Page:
In late May 2022, a deranged 18-year-old gunman entered Robb Elementary School in Uvalde, TX, and commenced an attack that claimed the lives of 19 children and two teachers. An additional 17 people were wounded. It was the second-deadliest school shooting in U.S. history.
As video from school surveillance cameras in the aftermath of the horrific attack was released, law enforcement professionals across the country rightly condemned the police response. Words like "disjointed" and "disorganized" and "delayed" rained down like rolling thunder. In one particularly damning video, more than a dozen uniformed officers can be seen assembled idly in a hallway while an unknown number of victims—some certainly dead, some possibly dying, and some frantically placing phone calls to 911 pleading for assistance—remained in peril.
The same criticism could be made about the police response to the 2018 attack that claimed the lives of 17 people at Marjory Stoneman Douglas High School in Parkland, FL. In that event, gunshots continued from within the building while the School Resource Officer took cover outside.
At ILEETA 2023 in St. Louis last week, in a seminar session dubbed "Street Leadership: Never Again Uvalde, Texas!" renowned law enforcement trainer Dick Fairburn and Chief Patrick Murphy of the Springfield Park (IL) Police Department taught attendees how simple leadership at the street level can avert such failed response in future events.
A Need Fulfilled
"A number of years ago, [we at] Illinois State Police Academy predicted that if we don't train senior officers—corporals, sergeants, whatever you want to call them in your department—how to form a team at an active shooter event and take that team under tight leadership, eventually we're going to see failures," Fairburn told POLICE. "Cops very rarely even work two to a car, and they arrive in staggered response, so we need someone who can gather those resources together, take on the role of the drill sergeant, bark out some orders, and come up with a quick action plan.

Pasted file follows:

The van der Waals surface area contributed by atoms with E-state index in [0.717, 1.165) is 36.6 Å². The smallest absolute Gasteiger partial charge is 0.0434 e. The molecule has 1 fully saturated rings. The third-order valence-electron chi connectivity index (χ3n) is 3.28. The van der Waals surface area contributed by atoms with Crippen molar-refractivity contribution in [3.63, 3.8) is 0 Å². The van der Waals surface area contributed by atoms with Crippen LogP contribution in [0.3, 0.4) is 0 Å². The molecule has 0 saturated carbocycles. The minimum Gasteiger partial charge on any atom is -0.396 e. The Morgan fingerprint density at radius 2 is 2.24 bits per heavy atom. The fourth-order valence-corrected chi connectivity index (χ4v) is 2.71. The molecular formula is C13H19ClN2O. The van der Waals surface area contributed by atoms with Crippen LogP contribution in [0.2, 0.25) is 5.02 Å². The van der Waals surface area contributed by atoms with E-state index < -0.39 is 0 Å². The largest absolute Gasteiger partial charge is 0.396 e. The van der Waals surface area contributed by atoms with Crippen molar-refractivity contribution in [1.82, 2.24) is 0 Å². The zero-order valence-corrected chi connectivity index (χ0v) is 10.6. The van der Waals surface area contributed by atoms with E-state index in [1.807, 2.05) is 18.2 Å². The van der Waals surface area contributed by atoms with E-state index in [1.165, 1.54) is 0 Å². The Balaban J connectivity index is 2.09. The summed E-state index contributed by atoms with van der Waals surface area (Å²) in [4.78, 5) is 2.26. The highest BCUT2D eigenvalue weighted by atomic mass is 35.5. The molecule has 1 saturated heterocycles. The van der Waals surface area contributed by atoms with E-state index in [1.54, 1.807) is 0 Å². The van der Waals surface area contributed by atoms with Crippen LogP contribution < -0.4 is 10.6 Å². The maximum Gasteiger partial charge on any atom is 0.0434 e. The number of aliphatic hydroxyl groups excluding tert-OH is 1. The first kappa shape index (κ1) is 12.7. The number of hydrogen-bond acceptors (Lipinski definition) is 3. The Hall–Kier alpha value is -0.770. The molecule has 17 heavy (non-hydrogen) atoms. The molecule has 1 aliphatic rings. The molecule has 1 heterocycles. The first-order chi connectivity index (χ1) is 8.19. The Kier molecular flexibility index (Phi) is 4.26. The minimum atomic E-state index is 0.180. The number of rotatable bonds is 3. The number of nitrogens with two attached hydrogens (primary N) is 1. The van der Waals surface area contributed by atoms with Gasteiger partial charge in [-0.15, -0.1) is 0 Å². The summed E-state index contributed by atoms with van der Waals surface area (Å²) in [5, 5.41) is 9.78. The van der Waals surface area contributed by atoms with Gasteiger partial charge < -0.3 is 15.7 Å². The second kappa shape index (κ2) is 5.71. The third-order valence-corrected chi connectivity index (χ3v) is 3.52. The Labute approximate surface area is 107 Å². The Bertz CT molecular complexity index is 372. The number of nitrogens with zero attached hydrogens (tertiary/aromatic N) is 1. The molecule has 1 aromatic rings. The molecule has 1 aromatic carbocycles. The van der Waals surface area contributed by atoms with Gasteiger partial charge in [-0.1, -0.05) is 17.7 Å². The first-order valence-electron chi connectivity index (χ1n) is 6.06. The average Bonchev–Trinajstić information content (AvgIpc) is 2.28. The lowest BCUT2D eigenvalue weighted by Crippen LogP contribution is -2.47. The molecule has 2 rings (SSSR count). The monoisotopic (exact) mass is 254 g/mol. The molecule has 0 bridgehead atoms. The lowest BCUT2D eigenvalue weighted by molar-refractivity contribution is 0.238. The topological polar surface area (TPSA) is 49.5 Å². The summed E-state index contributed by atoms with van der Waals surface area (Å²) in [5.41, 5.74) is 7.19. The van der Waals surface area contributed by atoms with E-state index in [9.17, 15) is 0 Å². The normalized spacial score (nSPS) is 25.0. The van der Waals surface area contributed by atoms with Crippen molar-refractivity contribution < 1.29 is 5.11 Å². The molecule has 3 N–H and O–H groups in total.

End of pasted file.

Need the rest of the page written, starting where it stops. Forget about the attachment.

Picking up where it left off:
After arriving at this conclusion, Fairburn and some of his colleagues began to put together training—modeled in large part on military field leadership principles—for police to do precisely that.
"It started out as four hours of a sergeants' promotional school for the state police and eventually became their whole week. Instead of talking about how to fill out a workman's' comp packet, we talked about how to form a team and hunt down a killer at a school shooting," Fairburn says.
Over the years, Fairburn has continued to refine the program—at one point incorporating a tabletop "model city"—and now offers the instruction to agencies across the country. The most recent iteration of that program is two days, packed with classroom and practical exercises laser-focused on team leader skills.
"The school is organized in teams of six with 24 students in a class," Fairburn begins. "Everything they do is in a team of a sergeant and five. If we have four people from the same agency we will break them up [onto different teams] because we want them working with people they don't know."
The morning of the first day consists of a "round robin" rotation of teams through four different scenarios all happening simultaneously: